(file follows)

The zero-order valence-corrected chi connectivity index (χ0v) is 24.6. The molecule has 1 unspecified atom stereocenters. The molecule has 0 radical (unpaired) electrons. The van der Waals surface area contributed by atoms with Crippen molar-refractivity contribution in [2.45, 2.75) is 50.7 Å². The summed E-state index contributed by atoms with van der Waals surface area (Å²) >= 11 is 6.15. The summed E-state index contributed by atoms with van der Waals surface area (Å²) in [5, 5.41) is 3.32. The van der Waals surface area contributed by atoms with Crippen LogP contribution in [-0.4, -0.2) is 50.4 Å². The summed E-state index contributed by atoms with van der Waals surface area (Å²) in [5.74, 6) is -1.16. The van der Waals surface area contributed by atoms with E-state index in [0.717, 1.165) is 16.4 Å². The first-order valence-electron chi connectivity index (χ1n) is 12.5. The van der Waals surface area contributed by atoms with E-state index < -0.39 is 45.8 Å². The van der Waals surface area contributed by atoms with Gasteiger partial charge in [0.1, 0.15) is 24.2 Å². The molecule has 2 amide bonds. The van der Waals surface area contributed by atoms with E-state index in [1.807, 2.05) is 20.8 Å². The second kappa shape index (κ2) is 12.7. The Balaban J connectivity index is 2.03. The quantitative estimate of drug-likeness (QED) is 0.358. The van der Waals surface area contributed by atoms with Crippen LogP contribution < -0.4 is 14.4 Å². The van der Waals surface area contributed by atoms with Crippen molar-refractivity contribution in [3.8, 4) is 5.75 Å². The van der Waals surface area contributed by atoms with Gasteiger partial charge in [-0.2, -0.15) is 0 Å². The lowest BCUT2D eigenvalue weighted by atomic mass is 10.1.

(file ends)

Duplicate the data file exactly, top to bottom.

The zero-order valence-corrected chi connectivity index (χ0v) is 24.6. The molecule has 1 unspecified atom stereocenters. The molecule has 0 radical (unpaired) electrons. The van der Waals surface area contributed by atoms with Crippen molar-refractivity contribution in [2.45, 2.75) is 50.7 Å². The summed E-state index contributed by atoms with van der Waals surface area (Å²) >= 11 is 6.15. The summed E-state index contributed by atoms with van der Waals surface area (Å²) in [5, 5.41) is 3.32. The van der Waals surface area contributed by atoms with Crippen LogP contribution in [-0.4, -0.2) is 50.4 Å². The summed E-state index contributed by atoms with van der Waals surface area (Å²) in [5.74, 6) is -1.16. The van der Waals surface area contributed by atoms with E-state index in [0.717, 1.165) is 16.4 Å². The first-order valence-electron chi connectivity index (χ1n) is 12.5. The van der Waals surface area contributed by atoms with E-state index < -0.39 is 45.8 Å². The van der Waals surface area contributed by atoms with Gasteiger partial charge in [0.1, 0.15) is 24.2 Å². The molecule has 2 amide bonds. The van der Waals surface area contributed by atoms with E-state index in [1.807, 2.05) is 20.8 Å². The second kappa shape index (κ2) is 12.7. The Balaban J connectivity index is 2.03. The quantitative estimate of drug-likeness (QED) is 0.358. The van der Waals surface area contributed by atoms with Crippen LogP contribution < -0.4 is 14.4 Å². The van der Waals surface area contributed by atoms with Crippen molar-refractivity contribution in [3.8, 4) is 5.75 Å². The van der Waals surface area contributed by atoms with Gasteiger partial charge in [-0.2, -0.15) is 0 Å². The lowest BCUT2D eigenvalue weighted by atomic mass is 10.1.